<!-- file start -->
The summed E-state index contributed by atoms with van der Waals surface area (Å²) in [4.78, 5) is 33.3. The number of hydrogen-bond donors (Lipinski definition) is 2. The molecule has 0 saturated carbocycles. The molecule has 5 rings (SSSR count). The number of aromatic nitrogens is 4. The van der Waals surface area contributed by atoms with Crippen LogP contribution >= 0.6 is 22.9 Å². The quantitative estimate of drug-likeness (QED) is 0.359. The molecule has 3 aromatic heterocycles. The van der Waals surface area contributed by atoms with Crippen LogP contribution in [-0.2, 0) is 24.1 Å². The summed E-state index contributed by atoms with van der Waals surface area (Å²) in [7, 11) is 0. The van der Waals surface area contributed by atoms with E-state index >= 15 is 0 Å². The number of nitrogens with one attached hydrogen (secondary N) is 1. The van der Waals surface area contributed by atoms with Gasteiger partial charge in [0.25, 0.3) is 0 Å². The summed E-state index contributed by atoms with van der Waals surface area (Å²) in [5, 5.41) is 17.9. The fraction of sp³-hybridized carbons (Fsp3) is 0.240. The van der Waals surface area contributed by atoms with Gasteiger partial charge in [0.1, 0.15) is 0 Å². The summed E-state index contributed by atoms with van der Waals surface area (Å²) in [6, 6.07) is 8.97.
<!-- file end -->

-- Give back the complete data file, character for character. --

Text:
The summed E-state index contributed by atoms with van der Waals surface area (Å²) in [4.78, 5) is 33.3. The number of hydrogen-bond donors (Lipinski definition) is 2. The molecule has 0 saturated carbocycles. The molecule has 5 rings (SSSR count). The number of aromatic nitrogens is 4. The van der Waals surface area contributed by atoms with Crippen LogP contribution >= 0.6 is 22.9 Å². The quantitative estimate of drug-likeness (QED) is 0.359. The molecule has 3 aromatic heterocycles. The van der Waals surface area contributed by atoms with Crippen LogP contribution in [-0.2, 0) is 24.1 Å². The summed E-state index contributed by atoms with van der Waals surface area (Å²) in [7, 11) is 0. The van der Waals surface area contributed by atoms with E-state index >= 15 is 0 Å². The number of nitrogens with one attached hydrogen (secondary N) is 1. The van der Waals surface area contributed by atoms with Gasteiger partial charge in [0.25, 0.3) is 0 Å². The summed E-state index contributed by atoms with van der Waals surface area (Å²) in [5, 5.41) is 17.9. The fraction of sp³-hybridized carbons (Fsp3) is 0.240. The van der Waals surface area contributed by atoms with Gasteiger partial charge in [0.1, 0.15) is 0 Å². The summed E-state index contributed by atoms with van der Waals surface area (Å²) in [6, 6.07) is 8.97.